For the last three years I have watched as the University that I know has slowly disintegrated. The Spirit of the University of North Dakota Past is walking into the sunset down University Avenue, with barely a glance over it’s shoulder to recognize all that was. So, here I am, with recollections for the days of what had been…
And one of the things that was has been KFJM radio.
KFJM’s ties with theatre actually go back many years. During Grand Forks radio’s formative years the Dakota Playmakers had a weekly radio broadcast (I don’t recall if it was 15 or 30 minutes, but it was a prime chunk of radio time in those days). Eventually they became ‘The Radio Playmakers’ and later were totally spun out of theatre to become freestanding radio talent. In 1949 Woodworth hall, the performance home of The Dakota Playmakers, burned down due to some overheated equipment at KFJM, which was also in the building. Throughout the station’s history, theatre folk have lent their voices as on air talent.
When I arrived at UND in 1990 I learned about KFJM fairly quickly. Sara Edlin-Marlowe was a faculty member in Theatre Arts at the time, and she was involved with KFJM. Also involved were some of our students, who students during the day, rehearsing in the evenings and doing air shifts at all hours of the day.
In those days the studios were in Old Science, a building built in (I believe) 1904, with the older tan brick common with the first buildings on campus. It was a half a block from Burtness, tucked back partly behind Merrifield hall, the remainder of earlier dreams of a campus layout.
KFJM had records- vinyl- massive collections of records ranging from classical to jazz and blues, to country. Take a pick of genre and they probably had it. All catalogued. All waiting to be heard. As a new sound designer those resources were like catnip. And they came with an important, even bigger, resource- people. People who knew the craft of radio and the art of music. People ready to share that knowledge.
I can’t even count the number of times that I would come over to their spaces and pick their brains. Sometimes it was while they were in the midst of their air shift, with something classical playing in the background while we were talking about the style of music that I was searching for. Talking and laughter. UND gossip. Then a hand in the air telling me to hold that thought as they would put the headset on, turn a couple of knobs, and, as the record was winding down, kick into that classic public radio voice, with something like “that was Antonin Dvorak’s Symphony Number nine, ‘From the New World’, written when Dvorak was…”. The hit of a switch, a record on a second turntable would start the next song, turn off the booth mic, and the conversation that we were having would pick up right where it left off while they cued up the next record. I would listen to what they had to tell me, trying to just keep up with the music conversation at hand, as I talked with those who I considered Masters, about the music that was their passion.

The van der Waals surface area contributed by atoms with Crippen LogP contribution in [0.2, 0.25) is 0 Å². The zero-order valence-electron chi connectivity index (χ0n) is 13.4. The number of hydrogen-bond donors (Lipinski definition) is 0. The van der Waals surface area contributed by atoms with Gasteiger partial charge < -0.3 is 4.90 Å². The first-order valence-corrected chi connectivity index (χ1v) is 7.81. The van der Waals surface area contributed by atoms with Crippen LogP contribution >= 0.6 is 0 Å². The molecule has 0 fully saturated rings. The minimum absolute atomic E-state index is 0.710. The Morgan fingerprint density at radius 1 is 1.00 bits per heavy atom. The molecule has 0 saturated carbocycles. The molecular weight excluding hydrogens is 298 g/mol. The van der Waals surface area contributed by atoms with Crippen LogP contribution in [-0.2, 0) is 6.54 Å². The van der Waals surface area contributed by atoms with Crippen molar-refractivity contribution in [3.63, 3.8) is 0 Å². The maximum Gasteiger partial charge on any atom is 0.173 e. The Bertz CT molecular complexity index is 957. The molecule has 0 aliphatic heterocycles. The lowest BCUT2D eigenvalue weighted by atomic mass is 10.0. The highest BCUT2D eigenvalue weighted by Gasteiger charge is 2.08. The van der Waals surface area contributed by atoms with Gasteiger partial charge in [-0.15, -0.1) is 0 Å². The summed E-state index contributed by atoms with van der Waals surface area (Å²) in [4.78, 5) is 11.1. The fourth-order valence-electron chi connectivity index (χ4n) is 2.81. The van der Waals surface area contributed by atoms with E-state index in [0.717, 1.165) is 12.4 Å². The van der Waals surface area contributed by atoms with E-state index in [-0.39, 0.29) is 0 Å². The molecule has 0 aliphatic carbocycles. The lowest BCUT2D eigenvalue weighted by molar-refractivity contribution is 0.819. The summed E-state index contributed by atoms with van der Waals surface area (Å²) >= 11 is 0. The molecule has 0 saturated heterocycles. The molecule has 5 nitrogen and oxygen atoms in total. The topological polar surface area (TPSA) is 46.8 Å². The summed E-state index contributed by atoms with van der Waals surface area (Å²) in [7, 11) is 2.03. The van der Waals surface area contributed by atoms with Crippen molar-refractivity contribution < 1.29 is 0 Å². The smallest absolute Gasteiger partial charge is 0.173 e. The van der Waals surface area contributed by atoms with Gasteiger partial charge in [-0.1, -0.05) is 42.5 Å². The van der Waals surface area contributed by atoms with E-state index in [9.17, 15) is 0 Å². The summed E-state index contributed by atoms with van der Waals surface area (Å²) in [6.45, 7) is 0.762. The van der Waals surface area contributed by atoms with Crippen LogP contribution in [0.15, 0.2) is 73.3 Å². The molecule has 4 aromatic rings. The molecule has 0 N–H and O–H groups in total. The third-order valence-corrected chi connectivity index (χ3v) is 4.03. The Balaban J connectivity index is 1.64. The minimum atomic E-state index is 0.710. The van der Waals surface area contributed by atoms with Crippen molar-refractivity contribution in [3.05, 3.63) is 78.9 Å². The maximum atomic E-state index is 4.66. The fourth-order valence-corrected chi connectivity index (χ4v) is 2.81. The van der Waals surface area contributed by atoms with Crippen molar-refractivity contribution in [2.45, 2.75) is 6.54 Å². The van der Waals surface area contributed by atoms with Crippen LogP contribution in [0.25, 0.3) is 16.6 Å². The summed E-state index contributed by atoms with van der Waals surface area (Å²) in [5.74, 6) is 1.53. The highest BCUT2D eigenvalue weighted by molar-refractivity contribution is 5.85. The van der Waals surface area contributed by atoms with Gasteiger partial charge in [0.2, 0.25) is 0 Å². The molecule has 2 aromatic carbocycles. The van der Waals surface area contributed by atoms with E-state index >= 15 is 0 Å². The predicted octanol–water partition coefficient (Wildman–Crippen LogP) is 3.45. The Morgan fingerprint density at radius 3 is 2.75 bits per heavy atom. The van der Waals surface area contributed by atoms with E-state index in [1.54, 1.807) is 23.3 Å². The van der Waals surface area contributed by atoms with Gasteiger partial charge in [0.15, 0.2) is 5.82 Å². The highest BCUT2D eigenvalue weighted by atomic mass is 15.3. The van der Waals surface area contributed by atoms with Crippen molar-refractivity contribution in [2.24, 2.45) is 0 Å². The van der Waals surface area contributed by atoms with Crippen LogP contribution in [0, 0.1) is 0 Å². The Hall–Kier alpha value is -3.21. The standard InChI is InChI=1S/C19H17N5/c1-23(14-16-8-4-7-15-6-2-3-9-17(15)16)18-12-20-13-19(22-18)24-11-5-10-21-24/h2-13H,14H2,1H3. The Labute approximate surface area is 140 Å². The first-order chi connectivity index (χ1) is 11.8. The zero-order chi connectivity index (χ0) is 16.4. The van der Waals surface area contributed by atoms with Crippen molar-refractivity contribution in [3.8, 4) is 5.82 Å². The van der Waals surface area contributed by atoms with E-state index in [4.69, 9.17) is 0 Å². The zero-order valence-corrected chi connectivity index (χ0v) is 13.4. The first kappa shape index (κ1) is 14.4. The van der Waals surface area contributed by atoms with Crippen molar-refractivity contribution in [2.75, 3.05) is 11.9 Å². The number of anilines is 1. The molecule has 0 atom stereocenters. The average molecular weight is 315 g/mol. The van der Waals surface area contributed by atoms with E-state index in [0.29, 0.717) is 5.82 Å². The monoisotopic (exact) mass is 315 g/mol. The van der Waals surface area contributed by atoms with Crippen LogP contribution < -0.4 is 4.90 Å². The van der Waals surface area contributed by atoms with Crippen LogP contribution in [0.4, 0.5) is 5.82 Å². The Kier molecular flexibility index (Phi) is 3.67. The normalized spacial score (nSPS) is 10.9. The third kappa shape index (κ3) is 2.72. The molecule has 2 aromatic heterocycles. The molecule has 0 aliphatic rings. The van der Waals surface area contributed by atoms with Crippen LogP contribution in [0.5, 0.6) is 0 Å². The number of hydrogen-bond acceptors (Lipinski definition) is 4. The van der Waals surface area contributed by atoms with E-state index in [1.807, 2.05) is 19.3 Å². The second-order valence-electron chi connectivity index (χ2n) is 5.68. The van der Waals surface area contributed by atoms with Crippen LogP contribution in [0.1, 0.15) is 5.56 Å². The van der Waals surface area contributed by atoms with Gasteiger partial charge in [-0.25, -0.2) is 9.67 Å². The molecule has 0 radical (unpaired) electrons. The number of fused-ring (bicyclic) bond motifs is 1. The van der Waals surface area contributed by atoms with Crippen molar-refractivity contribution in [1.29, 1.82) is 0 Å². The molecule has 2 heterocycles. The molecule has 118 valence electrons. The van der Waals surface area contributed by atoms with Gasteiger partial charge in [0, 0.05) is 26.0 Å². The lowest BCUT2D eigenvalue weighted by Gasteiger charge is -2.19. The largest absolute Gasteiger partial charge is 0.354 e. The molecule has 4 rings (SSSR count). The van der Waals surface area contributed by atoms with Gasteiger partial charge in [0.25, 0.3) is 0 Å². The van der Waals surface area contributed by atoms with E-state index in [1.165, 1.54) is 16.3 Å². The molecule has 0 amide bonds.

There were also the fire escape meetings, talking to the KFJM folk while sitting on the fire escapes. I usually stayed in the room, window open, whoever I was talking with sitting on the fire escape smoking, or just trying to soak up some fresh air, from their third floor perch.
It’s important to know that back then there were actually three stations, the FM station that broadcast classical, a second FM station that played more current work, much like MPR’s ‘The Current’ does today (though KFJM was years ahead), and the AM news station. All run from studios in Old Science, done on a shoestring, but done well, so well that the average listener would have no idea that the announcer for one of the music stations was actually announcing for both, juggling two completely different genres of music at the same time. It was studio ballet.
In my mind the change started twenty years ago, April 1997. As flood waters rose around Grand Forks, radio stations across the city were washed out, and KFJM’s stations opened their studios to a true community effort. KCNN provided their on air talent, KFJM their studios and transmitters, to send the message out through the region. In the days before effective internet the words coming from those stations were critical for getting information to the citizens.
After the flood budgets and attitudes changed. Key personnel left the station. It downsized and eventually moved to new studios at Cambridge. I didn’t get over as often as I wanted, mostly because of distance and changes in technology that allowed CDs and mp3s, and in more recent years, downloading music.
I do take to heart those early lessons from “the Masters”. From Mike Olson, as comfortable to talk to in real life as he is to listen to on air. From Christine Paige Diers, who, for me, was the voice of news in Grand Forks in my early UND years. From Mary Hawkins, who turned me onto allmusic.com, a single great resource for music information. From all those KFJM employee whose names I have forgotten, but whose contributions and help will always be remembered. From the many students who worked the studios and filled our stages with their talents.
The Grand Forks Herald says that the studios will soon be gone, the license sold, and nearly one hundred years of UND radio history will be silenced. This saddens me. It hurts. But Mike says that things will be alright, and I take him at his word. This week the shop will be listening to ‘Into the Music’ and guessing Mike’s mood by the eclectic tastes being heard from his sprawling playlists. And I will be thinking back and remembering some golden years of radio at UND.